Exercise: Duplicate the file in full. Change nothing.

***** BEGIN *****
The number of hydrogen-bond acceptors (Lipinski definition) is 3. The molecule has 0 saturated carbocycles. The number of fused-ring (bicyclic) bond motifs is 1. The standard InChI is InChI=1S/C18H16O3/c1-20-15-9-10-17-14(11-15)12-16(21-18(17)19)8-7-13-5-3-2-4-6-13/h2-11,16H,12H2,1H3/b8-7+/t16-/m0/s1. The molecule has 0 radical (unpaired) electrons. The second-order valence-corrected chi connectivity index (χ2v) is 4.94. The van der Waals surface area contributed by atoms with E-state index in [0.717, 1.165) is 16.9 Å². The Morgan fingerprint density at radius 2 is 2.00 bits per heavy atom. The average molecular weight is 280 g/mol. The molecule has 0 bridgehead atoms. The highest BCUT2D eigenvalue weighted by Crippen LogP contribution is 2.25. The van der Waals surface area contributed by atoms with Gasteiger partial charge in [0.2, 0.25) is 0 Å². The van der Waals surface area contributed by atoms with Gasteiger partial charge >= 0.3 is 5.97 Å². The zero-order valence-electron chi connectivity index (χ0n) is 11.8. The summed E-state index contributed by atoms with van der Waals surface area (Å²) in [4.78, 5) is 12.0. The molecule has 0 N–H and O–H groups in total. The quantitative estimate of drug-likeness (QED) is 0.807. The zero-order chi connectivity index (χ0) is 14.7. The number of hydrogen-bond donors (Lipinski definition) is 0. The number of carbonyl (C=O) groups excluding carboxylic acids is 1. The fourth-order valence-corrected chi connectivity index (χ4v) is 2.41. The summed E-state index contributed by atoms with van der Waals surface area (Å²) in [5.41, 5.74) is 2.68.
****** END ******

The number of hydrogen-bond acceptors (Lipinski definition) is 3. The molecule has 0 saturated carbocycles. The number of fused-ring (bicyclic) bond motifs is 1. The standard InChI is InChI=1S/C18H16O3/c1-20-15-9-10-17-14(11-15)12-16(21-18(17)19)8-7-13-5-3-2-4-6-13/h2-11,16H,12H2,1H3/b8-7+/t16-/m0/s1. The molecule has 0 radical (unpaired) electrons. The second-order valence-corrected chi connectivity index (χ2v) is 4.94. The van der Waals surface area contributed by atoms with E-state index in [0.717, 1.165) is 16.9 Å². The Morgan fingerprint density at radius 2 is 2.00 bits per heavy atom. The average molecular weight is 280 g/mol. The molecule has 0 bridgehead atoms. The highest BCUT2D eigenvalue weighted by Crippen LogP contribution is 2.25. The van der Waals surface area contributed by atoms with Gasteiger partial charge in [0.2, 0.25) is 0 Å². The van der Waals surface area contributed by atoms with Gasteiger partial charge >= 0.3 is 5.97 Å². The zero-order valence-electron chi connectivity index (χ0n) is 11.8. The summed E-state index contributed by atoms with van der Waals surface area (Å²) in [4.78, 5) is 12.0. The molecule has 0 N–H and O–H groups in total. The quantitative estimate of drug-likeness (QED) is 0.807. The zero-order chi connectivity index (χ0) is 14.7. The number of hydrogen-bond donors (Lipinski definition) is 0. The number of carbonyl (C=O) groups excluding carboxylic acids is 1. The fourth-order valence-corrected chi connectivity index (χ4v) is 2.41. The summed E-state index contributed by atoms with van der Waals surface area (Å²) in [5.41, 5.74) is 2.68.